"Because of the rovers' longevity, we essentially got four different landing sites for the price of two," Squyres said.

We present some of our favorite images from Spirit's six-year mission.

This bird's-eye mosaic of the Spirit rover combines images of the spacecraft's instrument deck and a panorama of the surrounding Martian terrain. Spirit's panoramic camera captured images for this mosaic in August 2005 while the rover was on the summit of Husband Hill. See a larger version. Credit: NASA/JPL-Caltech/Cornell

This was the first color image of Mars taken by the panoramic camera on the Mars Exploration Rover Spirit. At the time, it was the highest resolution image ever taken on the surface of another planet. Credit: NASA/JPL-Caltech/Cornell

This panorama of Spirit's landing site in Gusev Crater was assembled from 225 frames shot by the rover in the first week after touching down on Mars on Jan. 4, 2004. See a larger version.
Credit: NASA/JPL-Caltech/Cornell

This image mosaic taken by the panoramic camera onboard the Spirit rover shows the rover's landing site, the Columbia Memorial Station, at Gusev Crater, Mars. The rover took this picture on Jan. 18 and 19, 2004, after driving off the stationary landing platform. See a larger version.
Credit: NASA/JPL-Caltech/Cornell

On May 19, 2005, NASA's Mars Exploration Rover Spirit captured this stunning view as the Sun sank below the rim of Gusev Crater on Mars. This Panoramic Camera mosaic was taken around 6:07 in the evening of the rover's 489th Martian day, or sol. See a larger version.
Credit: NASA/JPL-Caltech/Texas A&M/Cornell

Spirit and Opportunity each carried tributes to victims of the terrorist attacks of Sept. 11, 2001. This image from Spirit shows a piece of metal emblazoned with the American flag made of aluminum recovered from the World Trade Center site in New York after the towers fell.
Credit: NASA/JPL-Caltech/Cornell

Spirit's panoramic camera took this image Nov. 24, 2004, as the rover drove near Husband Hill in Gusev Crater. See a larger version. Credit: NASA/JPL-Caltech/Cornell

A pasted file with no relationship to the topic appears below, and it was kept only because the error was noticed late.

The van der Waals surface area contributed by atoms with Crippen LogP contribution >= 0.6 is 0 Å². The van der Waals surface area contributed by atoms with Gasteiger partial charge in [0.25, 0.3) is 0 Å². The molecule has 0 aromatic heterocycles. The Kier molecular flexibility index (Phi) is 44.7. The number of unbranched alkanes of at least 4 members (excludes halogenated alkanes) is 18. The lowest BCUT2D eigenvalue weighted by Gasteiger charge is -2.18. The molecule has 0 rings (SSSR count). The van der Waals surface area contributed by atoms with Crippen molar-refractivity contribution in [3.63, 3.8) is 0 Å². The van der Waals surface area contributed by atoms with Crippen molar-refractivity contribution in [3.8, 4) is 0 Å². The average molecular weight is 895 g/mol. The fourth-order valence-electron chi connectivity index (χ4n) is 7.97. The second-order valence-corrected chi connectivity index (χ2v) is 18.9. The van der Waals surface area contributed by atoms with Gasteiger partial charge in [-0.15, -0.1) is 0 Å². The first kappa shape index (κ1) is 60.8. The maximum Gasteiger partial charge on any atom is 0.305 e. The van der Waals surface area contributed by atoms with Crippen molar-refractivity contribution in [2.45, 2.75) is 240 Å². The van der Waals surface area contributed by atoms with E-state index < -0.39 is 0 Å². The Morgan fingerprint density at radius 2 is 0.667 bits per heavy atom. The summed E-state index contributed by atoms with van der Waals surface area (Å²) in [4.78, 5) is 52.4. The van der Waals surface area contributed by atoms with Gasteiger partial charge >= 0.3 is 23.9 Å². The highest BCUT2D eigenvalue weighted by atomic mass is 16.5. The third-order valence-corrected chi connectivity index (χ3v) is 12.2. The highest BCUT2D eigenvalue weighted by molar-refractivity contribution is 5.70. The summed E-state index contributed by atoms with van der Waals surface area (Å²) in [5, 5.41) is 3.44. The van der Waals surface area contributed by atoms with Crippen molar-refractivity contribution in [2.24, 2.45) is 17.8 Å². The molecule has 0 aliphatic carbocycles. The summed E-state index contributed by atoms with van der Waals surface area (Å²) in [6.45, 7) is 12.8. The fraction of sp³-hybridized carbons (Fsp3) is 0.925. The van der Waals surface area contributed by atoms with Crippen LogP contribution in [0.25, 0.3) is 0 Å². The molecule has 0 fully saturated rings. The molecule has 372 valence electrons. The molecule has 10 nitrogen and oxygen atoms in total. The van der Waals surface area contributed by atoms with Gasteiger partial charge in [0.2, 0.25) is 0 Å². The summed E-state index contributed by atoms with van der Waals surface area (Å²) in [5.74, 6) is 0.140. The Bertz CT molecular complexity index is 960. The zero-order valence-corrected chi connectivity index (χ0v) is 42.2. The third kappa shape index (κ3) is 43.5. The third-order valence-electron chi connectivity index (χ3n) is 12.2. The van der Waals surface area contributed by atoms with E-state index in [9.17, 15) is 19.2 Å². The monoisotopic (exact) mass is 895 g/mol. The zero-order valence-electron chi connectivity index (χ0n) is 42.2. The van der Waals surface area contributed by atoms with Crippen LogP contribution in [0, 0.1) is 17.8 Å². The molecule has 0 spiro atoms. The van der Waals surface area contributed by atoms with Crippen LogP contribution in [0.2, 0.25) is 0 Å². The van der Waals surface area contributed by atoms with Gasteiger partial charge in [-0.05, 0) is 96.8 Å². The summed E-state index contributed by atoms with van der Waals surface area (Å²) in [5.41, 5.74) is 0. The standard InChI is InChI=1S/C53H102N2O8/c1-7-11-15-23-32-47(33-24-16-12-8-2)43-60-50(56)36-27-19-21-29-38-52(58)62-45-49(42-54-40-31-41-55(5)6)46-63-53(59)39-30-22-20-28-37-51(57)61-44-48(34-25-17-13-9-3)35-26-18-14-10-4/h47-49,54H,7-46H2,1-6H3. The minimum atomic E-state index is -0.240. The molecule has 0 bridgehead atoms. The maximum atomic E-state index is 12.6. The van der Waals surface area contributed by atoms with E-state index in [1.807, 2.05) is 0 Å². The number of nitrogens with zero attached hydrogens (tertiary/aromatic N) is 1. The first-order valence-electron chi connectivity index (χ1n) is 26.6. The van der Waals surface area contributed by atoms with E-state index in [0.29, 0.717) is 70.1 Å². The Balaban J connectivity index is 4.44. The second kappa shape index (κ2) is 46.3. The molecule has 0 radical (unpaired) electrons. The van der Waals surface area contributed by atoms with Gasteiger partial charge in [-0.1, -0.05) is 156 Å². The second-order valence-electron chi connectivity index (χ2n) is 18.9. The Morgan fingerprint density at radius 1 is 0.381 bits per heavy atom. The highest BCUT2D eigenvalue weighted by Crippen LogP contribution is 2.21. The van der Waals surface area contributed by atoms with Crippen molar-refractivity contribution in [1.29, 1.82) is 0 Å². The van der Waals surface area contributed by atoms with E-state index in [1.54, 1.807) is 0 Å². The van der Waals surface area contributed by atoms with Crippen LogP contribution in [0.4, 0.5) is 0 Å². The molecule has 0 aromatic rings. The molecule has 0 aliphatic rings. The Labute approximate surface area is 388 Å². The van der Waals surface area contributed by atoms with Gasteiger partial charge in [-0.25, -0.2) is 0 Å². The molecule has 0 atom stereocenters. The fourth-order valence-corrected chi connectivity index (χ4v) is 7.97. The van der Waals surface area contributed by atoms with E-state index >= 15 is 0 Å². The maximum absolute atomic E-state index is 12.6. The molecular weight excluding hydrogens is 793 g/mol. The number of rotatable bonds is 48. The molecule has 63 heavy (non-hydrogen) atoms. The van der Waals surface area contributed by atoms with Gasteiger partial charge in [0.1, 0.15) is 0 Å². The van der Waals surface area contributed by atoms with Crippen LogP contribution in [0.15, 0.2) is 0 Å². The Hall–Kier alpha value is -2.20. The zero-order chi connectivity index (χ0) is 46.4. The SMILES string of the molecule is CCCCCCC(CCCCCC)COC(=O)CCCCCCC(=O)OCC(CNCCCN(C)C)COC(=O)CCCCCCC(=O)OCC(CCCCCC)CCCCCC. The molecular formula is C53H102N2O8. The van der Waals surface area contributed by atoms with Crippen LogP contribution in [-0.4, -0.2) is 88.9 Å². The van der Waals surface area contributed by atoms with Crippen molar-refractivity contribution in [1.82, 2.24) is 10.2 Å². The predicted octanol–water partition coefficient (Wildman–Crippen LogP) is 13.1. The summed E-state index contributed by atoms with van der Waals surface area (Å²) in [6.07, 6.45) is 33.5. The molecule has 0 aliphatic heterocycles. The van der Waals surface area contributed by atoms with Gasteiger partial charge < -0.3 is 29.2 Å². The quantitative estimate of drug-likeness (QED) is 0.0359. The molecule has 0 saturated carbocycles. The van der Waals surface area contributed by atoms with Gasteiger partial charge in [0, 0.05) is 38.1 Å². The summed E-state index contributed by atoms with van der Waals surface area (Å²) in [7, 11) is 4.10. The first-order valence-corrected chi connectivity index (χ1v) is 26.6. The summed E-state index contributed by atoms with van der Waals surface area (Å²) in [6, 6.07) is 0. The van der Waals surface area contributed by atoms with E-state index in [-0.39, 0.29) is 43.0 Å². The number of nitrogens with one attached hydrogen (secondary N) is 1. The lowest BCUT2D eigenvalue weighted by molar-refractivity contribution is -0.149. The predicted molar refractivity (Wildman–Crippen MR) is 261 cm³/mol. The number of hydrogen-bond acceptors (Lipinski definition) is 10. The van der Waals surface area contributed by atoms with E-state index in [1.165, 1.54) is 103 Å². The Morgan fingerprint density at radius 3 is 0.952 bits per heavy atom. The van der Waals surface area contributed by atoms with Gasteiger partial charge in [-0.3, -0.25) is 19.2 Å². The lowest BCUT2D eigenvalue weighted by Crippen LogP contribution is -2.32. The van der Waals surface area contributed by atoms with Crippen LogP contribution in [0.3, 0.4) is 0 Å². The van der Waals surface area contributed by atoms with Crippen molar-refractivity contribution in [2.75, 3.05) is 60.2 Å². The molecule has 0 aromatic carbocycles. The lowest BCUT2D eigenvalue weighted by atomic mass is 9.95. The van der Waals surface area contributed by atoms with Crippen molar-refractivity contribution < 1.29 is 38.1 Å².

This frame from Spirit's navigation camera captured dust devils crossing the plains
of Gusev Crater on July 13, 2005. Credit: NASA/JPL-Caltech/Texas A&M

Spirit encountered a field of basaltic rocks formed when ancient lava solidified, as seen here in this image from Jan. 23, 2006, near Husband Hill at a feature named Lorre Ridge.
Credit: NASA/JPL-Caltech/Cornell

This close-up image taken by the Mars Exploration Rover Spirit's microscopic imager on June 18, 2004, highlights the nodular nuggets that cover the rock dubbed "Pot of Gold." These nuggets appear to stand on the end of stalk-like features. The surface of the rock is dotted with fine-scale pits. Data from the rover's scientific instruments have shown that Pot of Gold contains the mineral hematite, which can be formed with or without water. See a larger version.
Credit: NASA/JPL-Caltech/Cornell/USGS

A trench dug by Spirit's stuck right front wheel exposed a patch of nearly pure silica with the composition of opal. Scientists say the material could have formed in an ancient hot spring environment or an environment called a fumarole, in which acidic, volcanic steam rises through cracks. On Earth, such moist environments harbor microbial life. This is a false color image captured May 21, 2007, near a location dubbed "Home Plate" in the Columbia Hills. See a larger version.
Credit: NASA/JPL-Caltech/Cornell

While parked to conserve power during a Martian winter, Spirit acquired images for this panorama and self-portrait from April to October 2006. With dust accumulated on its solar panels, Spirit appears camouflaged on the rust-colored surface of Mars. See a larger version.
Credit: NASA/JPL-Caltech/Cornell/Arizona State University
Expedition 29 Patch
Space models